The court filing fee for a Chapter 7 case is $335.00. Legal fees will depend on the complexity of the case, the type of bankruptcy filed and whether the case is contested or uncontested. We will generally quote a fee after meeting with the client and determining what must be done from a legal standpoint. You will find that our fee schedule is very competitive with other attorneys experienced in bankruptcy law. Payment plans are available.
As soon as a bankruptcy petition is filed, creditors are automatically stopped from any collection efforts including lawsuits, foreclosures garnishments and harassment. A few days after the bankruptcy case is filed, the court will send a notice to all creditors, advising them of the bankruptcy filing, and setting a time for the First Meeting of Creditors.
The First Meeting of Creditors is attended by the debtor, his or her lawyer and the Bankruptcy Trustee. Creditors can appear but in most Chapter 7 cases no creditors are present. This meeting generally takes 10 minutes and its purpose is to verify the information in the initial bankruptcy paperwork. In a routine Chapter 7 case, there are no other meetings or hearings that the client needs to attend.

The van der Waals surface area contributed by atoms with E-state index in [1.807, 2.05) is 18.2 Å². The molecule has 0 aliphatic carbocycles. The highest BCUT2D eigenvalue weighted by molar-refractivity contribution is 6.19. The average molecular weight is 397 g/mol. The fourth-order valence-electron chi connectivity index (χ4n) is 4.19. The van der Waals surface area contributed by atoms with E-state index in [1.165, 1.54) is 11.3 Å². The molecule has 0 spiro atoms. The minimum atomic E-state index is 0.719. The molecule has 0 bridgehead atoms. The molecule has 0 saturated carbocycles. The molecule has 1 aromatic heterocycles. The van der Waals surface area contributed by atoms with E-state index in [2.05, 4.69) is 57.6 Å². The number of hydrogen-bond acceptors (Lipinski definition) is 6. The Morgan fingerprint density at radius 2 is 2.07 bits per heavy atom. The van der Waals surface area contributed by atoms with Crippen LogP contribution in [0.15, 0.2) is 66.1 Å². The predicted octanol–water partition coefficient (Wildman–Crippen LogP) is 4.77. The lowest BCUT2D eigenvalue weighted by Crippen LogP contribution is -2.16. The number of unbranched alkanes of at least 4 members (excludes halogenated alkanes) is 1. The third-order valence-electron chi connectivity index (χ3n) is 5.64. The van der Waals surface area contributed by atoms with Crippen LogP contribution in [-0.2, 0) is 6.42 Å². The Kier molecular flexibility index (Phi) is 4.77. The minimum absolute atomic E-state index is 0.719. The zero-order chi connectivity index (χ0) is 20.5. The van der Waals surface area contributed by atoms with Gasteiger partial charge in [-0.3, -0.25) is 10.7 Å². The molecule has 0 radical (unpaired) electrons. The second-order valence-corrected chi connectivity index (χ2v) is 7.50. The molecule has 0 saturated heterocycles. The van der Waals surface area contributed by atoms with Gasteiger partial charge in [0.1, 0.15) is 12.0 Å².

In a Chapter 7 bankruptcy case there is a sixty day waiting period after the First Meeting of Creditors within which creditors can object to your case. There are very limited circumstances where a creditor can object to its debt being discharged. During this sixty day period, if a debtor intends to keep a debt ( i.e. house, car or furniture loan), a reaffirmation agreement may or may not be signed by the debtor and the creditor and then filed with the Court. Not long after the sixty day period elapses, the final order of the Bankruptcy Court will be entered officially discharging debts. A discharge means that the debts are permanently unenforceable and uncollectible. The procedure in Chapter 11, 12, and 13 cases is more complicated. Feel free to ask us about it.
Generally, a debtor will not lose any property by filing bankruptcy. There are some exceptions, of course. Certain property, under state and federal law, is declared exempt and unreachable by creditors, including:
Generally, the following debts are not discharged in bankruptcy, although there are some exceptions: